That is why Justice Stone’s theory of process representation really rests on a deeper meaning of democracy, democracy as premised on democratic culture. This theory of democracy has its roots in the social transformation that accompanied the American Revolution. The revolt against monarchy and aristocratic privilege is the heritage that informs and should inform our vision of democratic culture. It is an ideal toward which society strives, but which it never fully achieves–a world in which citizens are equal not only civilly and politically, but also socially, in which all unjust distinctions of rank and prestige have melted away. True democracy rests on democratic culture, and democratic culture remains an unfinished project.
Each of the essays in this Symposium touches on different examples of group conflict and different aspects of status competition and status hierarchy. Their concerns range from gay rights to school choice to race-based voting districts.
Robin Barnes’s piece describes the problems of African-American parents who want to improve the quality of their children’s education.(189) Her story of the fight over Mark Twain’s The Adventures of Huckleberry Finn is a classic example of a status conflict, in which each side feels the other lacks proper understanding and respect.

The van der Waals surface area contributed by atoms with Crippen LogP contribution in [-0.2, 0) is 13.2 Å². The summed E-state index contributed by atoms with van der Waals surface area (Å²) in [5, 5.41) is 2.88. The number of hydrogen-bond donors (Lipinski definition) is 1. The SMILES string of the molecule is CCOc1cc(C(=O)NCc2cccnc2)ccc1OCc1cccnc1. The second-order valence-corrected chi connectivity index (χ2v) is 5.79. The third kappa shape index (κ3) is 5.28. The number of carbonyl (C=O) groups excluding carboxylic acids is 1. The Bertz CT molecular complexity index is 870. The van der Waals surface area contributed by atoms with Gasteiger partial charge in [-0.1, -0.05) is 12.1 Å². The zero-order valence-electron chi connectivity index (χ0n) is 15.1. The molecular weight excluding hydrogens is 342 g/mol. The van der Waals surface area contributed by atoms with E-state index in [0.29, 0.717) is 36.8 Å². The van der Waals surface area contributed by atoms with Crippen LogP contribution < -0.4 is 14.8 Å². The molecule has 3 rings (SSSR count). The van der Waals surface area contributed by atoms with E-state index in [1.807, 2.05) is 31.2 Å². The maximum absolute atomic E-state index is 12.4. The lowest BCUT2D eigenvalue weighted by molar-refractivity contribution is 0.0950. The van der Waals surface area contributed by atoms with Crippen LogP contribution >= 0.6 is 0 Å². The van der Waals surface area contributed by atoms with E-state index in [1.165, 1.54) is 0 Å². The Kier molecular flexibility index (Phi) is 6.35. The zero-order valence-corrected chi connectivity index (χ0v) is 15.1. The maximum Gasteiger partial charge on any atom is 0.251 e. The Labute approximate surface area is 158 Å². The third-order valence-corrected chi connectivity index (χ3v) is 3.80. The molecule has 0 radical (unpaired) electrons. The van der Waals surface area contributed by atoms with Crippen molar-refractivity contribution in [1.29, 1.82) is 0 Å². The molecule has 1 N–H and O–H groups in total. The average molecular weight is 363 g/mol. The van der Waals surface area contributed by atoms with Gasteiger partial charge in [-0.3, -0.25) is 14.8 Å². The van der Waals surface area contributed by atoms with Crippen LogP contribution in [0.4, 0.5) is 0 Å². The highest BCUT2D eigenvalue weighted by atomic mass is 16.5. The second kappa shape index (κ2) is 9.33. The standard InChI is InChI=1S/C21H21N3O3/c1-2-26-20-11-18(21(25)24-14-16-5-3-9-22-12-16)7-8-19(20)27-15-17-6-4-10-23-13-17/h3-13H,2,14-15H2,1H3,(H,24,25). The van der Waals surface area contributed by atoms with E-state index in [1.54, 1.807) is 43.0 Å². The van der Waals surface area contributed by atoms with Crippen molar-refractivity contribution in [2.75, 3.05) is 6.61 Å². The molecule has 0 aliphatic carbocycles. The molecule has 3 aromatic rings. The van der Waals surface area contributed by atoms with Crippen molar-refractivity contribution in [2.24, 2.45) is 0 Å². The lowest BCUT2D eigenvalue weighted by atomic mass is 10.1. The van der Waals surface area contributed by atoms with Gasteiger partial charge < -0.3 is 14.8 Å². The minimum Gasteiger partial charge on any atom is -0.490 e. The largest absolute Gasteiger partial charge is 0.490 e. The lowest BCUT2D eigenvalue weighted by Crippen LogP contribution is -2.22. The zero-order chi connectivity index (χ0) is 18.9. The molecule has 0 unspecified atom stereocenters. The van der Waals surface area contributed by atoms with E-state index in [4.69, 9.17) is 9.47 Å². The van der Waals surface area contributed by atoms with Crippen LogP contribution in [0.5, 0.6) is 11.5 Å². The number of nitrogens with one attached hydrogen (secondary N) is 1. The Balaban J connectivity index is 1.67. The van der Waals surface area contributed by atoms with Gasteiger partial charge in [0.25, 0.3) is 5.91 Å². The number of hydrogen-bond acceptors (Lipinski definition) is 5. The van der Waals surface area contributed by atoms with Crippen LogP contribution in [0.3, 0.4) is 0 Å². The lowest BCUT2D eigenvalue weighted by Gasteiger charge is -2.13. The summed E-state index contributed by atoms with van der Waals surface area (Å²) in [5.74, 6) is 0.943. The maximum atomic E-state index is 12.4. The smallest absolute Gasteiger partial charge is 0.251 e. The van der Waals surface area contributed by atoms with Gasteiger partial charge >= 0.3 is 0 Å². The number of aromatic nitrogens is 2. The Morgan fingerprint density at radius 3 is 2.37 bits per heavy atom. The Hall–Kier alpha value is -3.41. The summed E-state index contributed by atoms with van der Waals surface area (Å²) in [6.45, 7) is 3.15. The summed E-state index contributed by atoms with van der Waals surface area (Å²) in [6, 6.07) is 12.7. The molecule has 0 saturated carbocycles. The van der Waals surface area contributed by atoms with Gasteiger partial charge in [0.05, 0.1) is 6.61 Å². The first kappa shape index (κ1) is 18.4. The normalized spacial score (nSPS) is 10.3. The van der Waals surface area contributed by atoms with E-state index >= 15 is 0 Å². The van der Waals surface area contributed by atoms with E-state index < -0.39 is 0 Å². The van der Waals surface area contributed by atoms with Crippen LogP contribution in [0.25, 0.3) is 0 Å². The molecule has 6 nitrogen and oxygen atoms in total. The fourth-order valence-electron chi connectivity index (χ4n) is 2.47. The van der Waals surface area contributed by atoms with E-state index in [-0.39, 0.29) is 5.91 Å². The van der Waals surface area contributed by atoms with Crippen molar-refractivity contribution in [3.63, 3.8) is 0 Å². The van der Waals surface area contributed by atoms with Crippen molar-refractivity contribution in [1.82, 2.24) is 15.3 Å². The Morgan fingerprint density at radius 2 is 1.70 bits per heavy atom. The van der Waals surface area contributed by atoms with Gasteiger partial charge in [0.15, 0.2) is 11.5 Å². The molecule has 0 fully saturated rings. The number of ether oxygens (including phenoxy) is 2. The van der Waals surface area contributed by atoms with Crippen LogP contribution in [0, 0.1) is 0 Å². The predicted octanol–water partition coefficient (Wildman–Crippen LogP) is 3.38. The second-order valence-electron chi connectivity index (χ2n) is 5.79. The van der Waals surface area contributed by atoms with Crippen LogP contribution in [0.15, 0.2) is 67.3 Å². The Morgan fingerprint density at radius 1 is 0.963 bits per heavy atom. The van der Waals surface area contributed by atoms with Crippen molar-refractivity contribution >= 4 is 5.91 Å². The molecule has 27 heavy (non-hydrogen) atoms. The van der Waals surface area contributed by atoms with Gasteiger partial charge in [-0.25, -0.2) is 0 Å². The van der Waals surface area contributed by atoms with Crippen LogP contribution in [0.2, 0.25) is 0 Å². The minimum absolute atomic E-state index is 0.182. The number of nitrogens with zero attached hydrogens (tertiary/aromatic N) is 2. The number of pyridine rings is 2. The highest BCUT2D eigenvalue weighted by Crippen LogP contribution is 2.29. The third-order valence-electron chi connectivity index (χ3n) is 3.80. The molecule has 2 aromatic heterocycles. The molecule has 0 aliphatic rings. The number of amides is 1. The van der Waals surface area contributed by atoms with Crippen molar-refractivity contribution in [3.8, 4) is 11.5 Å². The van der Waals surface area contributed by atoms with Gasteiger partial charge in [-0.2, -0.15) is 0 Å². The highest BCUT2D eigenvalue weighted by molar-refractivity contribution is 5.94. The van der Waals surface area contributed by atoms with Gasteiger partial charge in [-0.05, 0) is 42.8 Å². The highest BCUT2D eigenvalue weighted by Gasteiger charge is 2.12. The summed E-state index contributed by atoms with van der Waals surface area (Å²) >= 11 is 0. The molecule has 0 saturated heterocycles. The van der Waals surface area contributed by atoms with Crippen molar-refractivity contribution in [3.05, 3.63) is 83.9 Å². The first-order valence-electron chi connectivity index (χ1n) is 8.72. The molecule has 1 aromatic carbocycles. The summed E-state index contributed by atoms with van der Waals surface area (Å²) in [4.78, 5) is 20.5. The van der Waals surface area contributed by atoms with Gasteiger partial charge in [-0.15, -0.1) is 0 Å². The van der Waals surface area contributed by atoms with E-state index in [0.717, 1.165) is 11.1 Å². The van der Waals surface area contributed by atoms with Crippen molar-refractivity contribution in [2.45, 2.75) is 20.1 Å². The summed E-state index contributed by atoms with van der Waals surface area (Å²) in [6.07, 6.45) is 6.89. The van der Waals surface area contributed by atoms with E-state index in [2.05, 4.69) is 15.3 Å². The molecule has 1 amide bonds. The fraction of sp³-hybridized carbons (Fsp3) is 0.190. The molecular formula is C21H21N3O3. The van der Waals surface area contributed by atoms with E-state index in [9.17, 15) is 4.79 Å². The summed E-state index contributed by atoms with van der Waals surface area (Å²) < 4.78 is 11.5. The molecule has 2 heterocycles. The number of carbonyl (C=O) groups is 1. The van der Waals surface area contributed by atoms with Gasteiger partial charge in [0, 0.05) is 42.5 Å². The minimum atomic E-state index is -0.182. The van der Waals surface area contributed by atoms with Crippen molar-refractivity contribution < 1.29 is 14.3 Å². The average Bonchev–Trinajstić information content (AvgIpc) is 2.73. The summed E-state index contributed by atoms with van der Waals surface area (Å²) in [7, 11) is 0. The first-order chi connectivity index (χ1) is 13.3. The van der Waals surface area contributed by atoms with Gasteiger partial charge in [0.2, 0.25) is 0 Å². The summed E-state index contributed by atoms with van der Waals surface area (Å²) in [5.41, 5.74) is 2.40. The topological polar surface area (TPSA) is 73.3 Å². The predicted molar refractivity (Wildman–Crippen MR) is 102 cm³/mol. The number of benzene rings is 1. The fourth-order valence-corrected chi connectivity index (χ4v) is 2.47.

Rick Pildes argues that the Supreme Court’s voting rights cases beginning with Shaw v. Reno(190) are best understood as remedying dignitary harm to groups–in effect, harm to group status.(191) The Supreme Court has held constitutionally suspect majority-minority districts with bizarre shapes, but has suggested that districts with relatively regular and compact shapes pose no such problem. Pildes explains this distinction in terms of the message sent to constituents. Bizarrely shaped districts suggest that some groups have received special treatment on the basis of race, while compact districts do not send so blatant a message of racial favoritism. In Pildes’s analysis, appearances do matter, because symbolism matters. Thus the harm the Court seems to be concerned about in Shaw and its progeny is actually an injury to group status, in this case the racial status of white voters.
Finally, both Bill Eskridge and Robert George attempt to find ways out of the zero-sum game of status competition.(192) For George, the answer lies in a proper understanding of political theory. Liberal theory cannot offer a remedy to group conflict until it takes account of continuing and deep divisions in world-views. Eskridge believes that courts can help bring parties together through expressing respect for both sides. By showing empathy for both positions, a court can fashion accommodations that give each side some measure of dignity and respect.